As a result, I tweaked my design work so that it combines coaching and consulting (to better serve my clients, who are women who either don't have time or money or life situations that enable them to do a PDC and they want to design their sites without getting overwhelmed doing it on their own).


My approach is eco-feminist.

In undergrad, a whole new way of understanding opened up for me as a women’s studies minor and a rape prevention educator. Later, when studying natural resource management and comparative/international affairs in my Masters, my research and papers focused on women and sustainable development.

Did you know that much of women’s work in Africa happens in the “informal economy” that’s not on the books, thus rendering their economic contributions invisible and skewing aid away from them to the “formal economy” (which can only exist, even in industrialized economies, because it is supported by the unpaid caring work done mostly by women?)

OR that most of the food that feeds families in Global Majority Nations is grown by women smallholders, who receive little aid, again because they are considered “too small” to support?

OR that agriculture is the most environmentally detrimental activity humans undertake?

Living and working in Ghana and India, I was always drawn to the daily realities and learning the wisdom of the women and farmers.

Vandana Shiva, who combines astronomical intellectual power with indigenous ways of knowing, became one of my sheroes. And Joanna Macy introduced me to Deep Ecology, the Great Turning, and the Work that Reconnects.

In 2005, I co-founded the Finger Lakes Permaculture Institute, and have served as a lead teacher for PDCs, and Board President. I learned a LOT about permaculture and business models, and the challenges for women in this field (even if you have awesome supportive men on your team, like I do).

In my attempts to cobble together a living, I teach as an adjunct in the Environmental Studies and Sciences Dept. at Ithaca College. And I used to co-coordinate an annual professional development workshop on "Integrating Sustainability into the Curriculum" and taught an online course on a similar theme.  And I lived for 14 years in Ecovillage at Ithaca, and I'm partnered (my husband's family is from India) and have two wonderful daughters. Like many women, I've had a super meandering path towards my livelihood!

In 2012, I co-organized the first Women in Permaculture Gathering in the Northeast, and have regularly attended these gatherings, and see firsthand the impact of folks who identify as women having their own spaces to connect bravely, and have space to show up audaciously.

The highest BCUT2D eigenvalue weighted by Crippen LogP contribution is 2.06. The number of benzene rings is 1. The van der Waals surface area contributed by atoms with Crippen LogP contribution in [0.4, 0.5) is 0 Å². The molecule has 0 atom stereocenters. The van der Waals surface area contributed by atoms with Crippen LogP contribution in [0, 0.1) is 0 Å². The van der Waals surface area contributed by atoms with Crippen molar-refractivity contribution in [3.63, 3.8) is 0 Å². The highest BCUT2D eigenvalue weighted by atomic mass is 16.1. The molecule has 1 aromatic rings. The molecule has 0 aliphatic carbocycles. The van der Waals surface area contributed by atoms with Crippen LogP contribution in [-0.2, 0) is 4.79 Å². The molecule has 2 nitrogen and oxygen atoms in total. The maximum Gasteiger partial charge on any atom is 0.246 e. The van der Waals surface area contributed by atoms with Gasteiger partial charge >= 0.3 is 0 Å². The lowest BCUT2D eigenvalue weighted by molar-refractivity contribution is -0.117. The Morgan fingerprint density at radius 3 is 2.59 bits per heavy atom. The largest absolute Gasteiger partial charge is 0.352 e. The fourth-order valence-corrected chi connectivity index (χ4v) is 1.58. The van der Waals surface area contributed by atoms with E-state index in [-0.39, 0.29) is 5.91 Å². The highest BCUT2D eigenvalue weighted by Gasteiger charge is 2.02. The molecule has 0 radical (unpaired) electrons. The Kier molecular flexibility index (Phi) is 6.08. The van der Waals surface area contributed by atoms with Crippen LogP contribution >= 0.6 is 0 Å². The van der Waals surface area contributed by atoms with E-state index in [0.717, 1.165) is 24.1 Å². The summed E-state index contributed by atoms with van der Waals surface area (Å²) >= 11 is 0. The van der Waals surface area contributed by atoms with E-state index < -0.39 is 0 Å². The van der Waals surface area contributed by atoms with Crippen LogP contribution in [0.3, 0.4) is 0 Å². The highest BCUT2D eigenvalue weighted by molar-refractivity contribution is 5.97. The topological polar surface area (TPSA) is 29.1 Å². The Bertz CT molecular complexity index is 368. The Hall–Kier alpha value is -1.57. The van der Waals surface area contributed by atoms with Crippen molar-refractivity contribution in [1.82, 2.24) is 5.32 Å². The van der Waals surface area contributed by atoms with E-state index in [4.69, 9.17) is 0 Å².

In 2013, I interviewed several women about women’s leadership in permaculture, who faced similar challenges.

I subsequently wrote “A Pattern Language for Women in Permaculture” and attended the first North American Permaculture convergence to organize women's tracks, and subsequently compiled “Best Practices for Supporting Women’s Leadership in Permaculture.”

I'm dedicated to an intersectional approach to feminism. I work with anyone who identifies as a woman, all identities and expressions are welcome.

Because I’ve seen lots entrepreneurship programs focus “from the neck up,” and I know that women often struggle with "invisible structures", I started group programs where we learn the foundations of entrepreneurship and build our audacious leadership, and launched Regenepreneurs.

Here's what I'm working on:

In late Fall of 2017, I'll reopen my Pathfinder group program.

I teach folks how to design regenerative business models in an intensive course that I call Abundance Models.

If you need assistance before those programs start, I work 1:1 with folks, and you can connect me for a free strategy session, so we can see if my approach is a good fit for your needs.

If you need inspiration about how other women are figuring out their regenerative right livelihoods, join me as for the next interview in my Regenepreneurs Interview Series. It's not your usual interview, we focus specifically on how our guest figured out their niche, pricing, offerings, and marketing, to design their Abundance Model.

Here's how you can connect with me:

I send out emails, that are more like love letters. I write about why it can be hard to thrive in permaculture, especially as a woman, and emphasize the tools that help us thrive. I also cultivate our big audacious visions for the regenerative future we want to create. Use the sign up form below to receive those emails.

On social media, I have general Regenepreneurs page on Facebook. I also host a closed Facebook group for Regenepreneurs, where folks can share their challenges and their successes for mutual support. This is a great place to be heard around the various "-isms" that we deal with. I'm there at least once a day providing mentorship, and a few times a week I seed thought-provoking topics for us to hash on.  I'm on Instagram @regenepreneurs.com

I'll look forward to connecting with you. Thank you for the good work you do in the world towards co-creating our regenerative future!

Love, Karryn